Well, I’m back here in Milan after my short and not particularly holiday like trip down to Genova. Anyway, I’ll resist boring you with the details and recount some much more interesting items which have been mentioned in the Italian news.
Soldiers on the Streets
Despite the fact that Italy, with the exception of a few ‘hotspots’, has a crime rate which is pretty low, Italy’s political masters decided that it would be something of a wheeze to whack machine gun toting troops in full battle dress onto Italy’s streets to maintain law and order.
This move, which has been much hyped by the TV media here, has not proved popular with one and all. Indeed, La Famiglia Cristiana – The Cristian Family – a magazine run by a Roman Catholic publishing group – likened the presence of the military on the streets of Italy as being akin to something you would expect in Angola, not Italy.
That such a criticism should have come from this particular source came as something of a surprise to my Italian other half and and Italian friend of hers too. The reason for their surprise is that La Famiglia Cristiana is more often than not a staunch supporter of Italy’s right-wing leaning governments. This widely respected publication even questioned whether the presence of troops on the streets hailed a return to fascism.
This reaction and comment has caused a little embarrassment for the Berlusconi government, who have hotly denied any connection between soldiers and the return of one of Italy’s darkest eras. The Vatican has distanced itself from La Famiglia Cristiana’s assertions, by the way.
Funnily enough, I have only seen soldiers at Milan’s central railway station, and they were neither machine gun toting nor in full battle dress. Down in Genova I did not even see one single soldier, machine gun toting or otherwise.
Media hype, methinks. Still, the reaction of La Famiglia Cristiana was curious.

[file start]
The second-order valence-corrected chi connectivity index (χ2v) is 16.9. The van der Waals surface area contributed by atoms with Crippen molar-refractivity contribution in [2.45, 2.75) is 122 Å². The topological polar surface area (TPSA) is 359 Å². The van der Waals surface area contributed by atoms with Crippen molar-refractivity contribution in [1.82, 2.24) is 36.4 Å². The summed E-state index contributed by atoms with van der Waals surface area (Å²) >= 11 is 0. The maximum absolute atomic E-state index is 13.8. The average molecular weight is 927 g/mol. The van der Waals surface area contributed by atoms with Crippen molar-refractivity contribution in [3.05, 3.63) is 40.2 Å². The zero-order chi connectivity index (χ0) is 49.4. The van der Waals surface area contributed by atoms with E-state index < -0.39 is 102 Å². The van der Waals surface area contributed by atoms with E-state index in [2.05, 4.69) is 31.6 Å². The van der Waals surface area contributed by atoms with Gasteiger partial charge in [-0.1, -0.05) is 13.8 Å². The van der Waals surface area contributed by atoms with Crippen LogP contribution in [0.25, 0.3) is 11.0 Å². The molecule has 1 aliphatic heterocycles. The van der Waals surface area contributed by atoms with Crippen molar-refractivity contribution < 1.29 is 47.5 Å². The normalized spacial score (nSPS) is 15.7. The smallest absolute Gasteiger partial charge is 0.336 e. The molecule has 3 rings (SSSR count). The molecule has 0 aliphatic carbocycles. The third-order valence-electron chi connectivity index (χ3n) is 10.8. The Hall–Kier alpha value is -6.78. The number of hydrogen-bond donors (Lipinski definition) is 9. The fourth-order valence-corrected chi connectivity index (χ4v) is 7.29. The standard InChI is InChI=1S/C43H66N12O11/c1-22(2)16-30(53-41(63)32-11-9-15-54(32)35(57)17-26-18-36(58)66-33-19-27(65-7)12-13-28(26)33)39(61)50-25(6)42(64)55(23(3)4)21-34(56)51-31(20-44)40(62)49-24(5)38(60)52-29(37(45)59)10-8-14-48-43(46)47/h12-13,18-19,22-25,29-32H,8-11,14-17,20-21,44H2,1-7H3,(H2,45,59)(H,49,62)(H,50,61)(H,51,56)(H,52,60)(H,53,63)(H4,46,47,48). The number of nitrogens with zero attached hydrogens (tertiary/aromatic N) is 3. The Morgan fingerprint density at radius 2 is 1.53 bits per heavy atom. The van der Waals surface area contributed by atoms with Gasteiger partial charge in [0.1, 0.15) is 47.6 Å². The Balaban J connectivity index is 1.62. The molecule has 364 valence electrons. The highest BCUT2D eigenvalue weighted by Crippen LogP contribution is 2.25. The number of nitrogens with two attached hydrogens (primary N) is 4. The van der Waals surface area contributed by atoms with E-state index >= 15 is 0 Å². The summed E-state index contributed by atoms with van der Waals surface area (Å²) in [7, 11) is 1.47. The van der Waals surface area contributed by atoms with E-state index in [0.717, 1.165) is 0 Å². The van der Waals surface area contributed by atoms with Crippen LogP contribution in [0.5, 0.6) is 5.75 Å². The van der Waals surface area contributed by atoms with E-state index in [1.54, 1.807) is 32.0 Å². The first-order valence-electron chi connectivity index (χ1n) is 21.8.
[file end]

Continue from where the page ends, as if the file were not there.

More Italians are working not Shirking
Talking of the army, another of Belusconi‘s chaps has been waging a form of war against what are known as ‘fannulloni‘ here. The term ‘fannulloni’ is given to those Italians who go to work, but don’t, or sometimes do, and fiddle, so to speak. Read on if you find the definition of ‘fannulloni’ confusing.
Minister Renato Brunetta has been running a crusade against Italy’s legions of ‘fannulloni’, many of whom work, or rather don’t, in the country’s overweight public sector. Brunetta’s battle plans seem to be having some effect, and threats to sack those caught not working have been frightening many back to work. Absentee rates in the public sector have been reported as being down by around 37%.
Stop reading, start speaking
Stop translating in your head and start speaking Italian for real with the only audio course that prompt you to speak.
Good stuff Mr Brunetta! As one Italian newspaper has suggested, maybe he should be awarded the Nobel Prize, but not for economics, for medicine! Certainly, Doctor Brunetta has managed to ‘cure’ quite a number of regularly ill people.
Actually, some of Italy’s fannulloni do work when they are not working, if you follow me. Take, for example, the traffic warden who was given the boot after he was found to be running two sewer cleaning companies whilst off sick. This furbo fannulloni, it turned out, had a bank account so full that he could have used all the money to block the very sewers he was cleaning (which would have given his companies more work…).
Then there was the doctor who worked for Italy’s national health contributions organisation – INPS, who carried out home visits, and wrote particularly poetic references for women who offered to go a round with him in the sack.
Or how about some of Italy’s railway employees who went on individual ‘strikes’? Very furbo, and these clever chaps managed to avoid unemployment when the railway company was forced to re-employ them and pay compensation.
Some 300 odd naughty Neapolitan council employees were sacked are for having inflated their pay packets after having certified that they were responsible for maintaining enormous numbers of uncles, aunts, grandads, grandmums, cousins, and in-laws. Neapolitans do have something of a reputation for being even more furbo than your average Italian, it has to be said. They seem more than capable of living up to that reputation, or so it would seem.
For those interested, there are more stories of furbo Italian fannulloni working the system in a glorious, eye opening and jaw dropping article from one of La Corriere Della Sera’s January 2007 editions in an article entitled – Impunità di Stato, l’hit parade dei fannulloni. Yes, the stories of Italians working their appallingly complex system are not new.
Not So Green
And finally, to round off an eventful summer, there is the story of the head of Italy’s environmentally friendly green party – Verdi, Alfonso Pecoraro Scanio, who has recently been accused of corruption and criminal conspiracy. He apparently accepted holidays in some of Italy’s least environmentally friendly 5 star plus hotels.
Green Alfonso Pecoraro Scanio may have been, but he certainly was not green.
Who knows what the remainder of August holds, let alone the rest of 2008…